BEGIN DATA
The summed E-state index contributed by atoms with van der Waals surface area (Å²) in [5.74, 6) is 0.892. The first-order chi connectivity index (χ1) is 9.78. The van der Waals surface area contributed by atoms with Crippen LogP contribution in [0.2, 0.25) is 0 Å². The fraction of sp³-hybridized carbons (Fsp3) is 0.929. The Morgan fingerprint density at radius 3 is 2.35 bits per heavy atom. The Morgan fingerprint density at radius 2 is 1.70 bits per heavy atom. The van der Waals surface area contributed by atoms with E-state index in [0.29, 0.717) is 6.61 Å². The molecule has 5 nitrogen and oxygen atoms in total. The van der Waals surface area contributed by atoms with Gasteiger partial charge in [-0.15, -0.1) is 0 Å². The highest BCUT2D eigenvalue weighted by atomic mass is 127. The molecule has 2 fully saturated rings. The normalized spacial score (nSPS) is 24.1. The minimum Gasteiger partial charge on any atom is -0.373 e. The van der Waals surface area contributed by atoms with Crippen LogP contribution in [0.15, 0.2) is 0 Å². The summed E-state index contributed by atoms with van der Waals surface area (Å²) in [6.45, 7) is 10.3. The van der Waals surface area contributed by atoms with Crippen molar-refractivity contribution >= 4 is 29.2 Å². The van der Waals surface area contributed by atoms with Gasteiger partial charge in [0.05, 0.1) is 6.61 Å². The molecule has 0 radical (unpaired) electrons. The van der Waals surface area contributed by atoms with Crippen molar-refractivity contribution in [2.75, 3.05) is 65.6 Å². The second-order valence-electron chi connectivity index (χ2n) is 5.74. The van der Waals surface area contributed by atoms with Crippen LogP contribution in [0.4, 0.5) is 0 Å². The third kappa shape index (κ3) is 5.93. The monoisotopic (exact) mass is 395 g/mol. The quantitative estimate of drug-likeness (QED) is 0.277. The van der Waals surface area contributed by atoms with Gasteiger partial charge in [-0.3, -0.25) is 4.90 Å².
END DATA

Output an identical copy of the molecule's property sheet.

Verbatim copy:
The summed E-state index contributed by atoms with van der Waals surface area (Å²) in [5.74, 6) is 0.892. The first-order chi connectivity index (χ1) is 9.78. The van der Waals surface area contributed by atoms with Crippen LogP contribution in [0.2, 0.25) is 0 Å². The fraction of sp³-hybridized carbons (Fsp3) is 0.929. The Morgan fingerprint density at radius 3 is 2.35 bits per heavy atom. The Morgan fingerprint density at radius 2 is 1.70 bits per heavy atom. The van der Waals surface area contributed by atoms with E-state index in [0.29, 0.717) is 6.61 Å². The molecule has 5 nitrogen and oxygen atoms in total. The van der Waals surface area contributed by atoms with Gasteiger partial charge in [-0.15, -0.1) is 0 Å². The highest BCUT2D eigenvalue weighted by atomic mass is 127. The molecule has 2 fully saturated rings. The normalized spacial score (nSPS) is 24.1. The minimum Gasteiger partial charge on any atom is -0.373 e. The van der Waals surface area contributed by atoms with Crippen LogP contribution in [0.15, 0.2) is 0 Å². The summed E-state index contributed by atoms with van der Waals surface area (Å²) in [6.45, 7) is 10.3. The van der Waals surface area contributed by atoms with Crippen molar-refractivity contribution >= 4 is 29.2 Å². The van der Waals surface area contributed by atoms with Gasteiger partial charge in [0.05, 0.1) is 6.61 Å². The molecule has 0 radical (unpaired) electrons. The van der Waals surface area contributed by atoms with Crippen molar-refractivity contribution in [2.75, 3.05) is 65.6 Å². The second-order valence-electron chi connectivity index (χ2n) is 5.74. The van der Waals surface area contributed by atoms with Crippen LogP contribution in [0.4, 0.5) is 0 Å². The third kappa shape index (κ3) is 5.93. The monoisotopic (exact) mass is 395 g/mol. The quantitative estimate of drug-likeness (QED) is 0.277. The van der Waals surface area contributed by atoms with Gasteiger partial charge in [-0.3, -0.25) is 4.90 Å².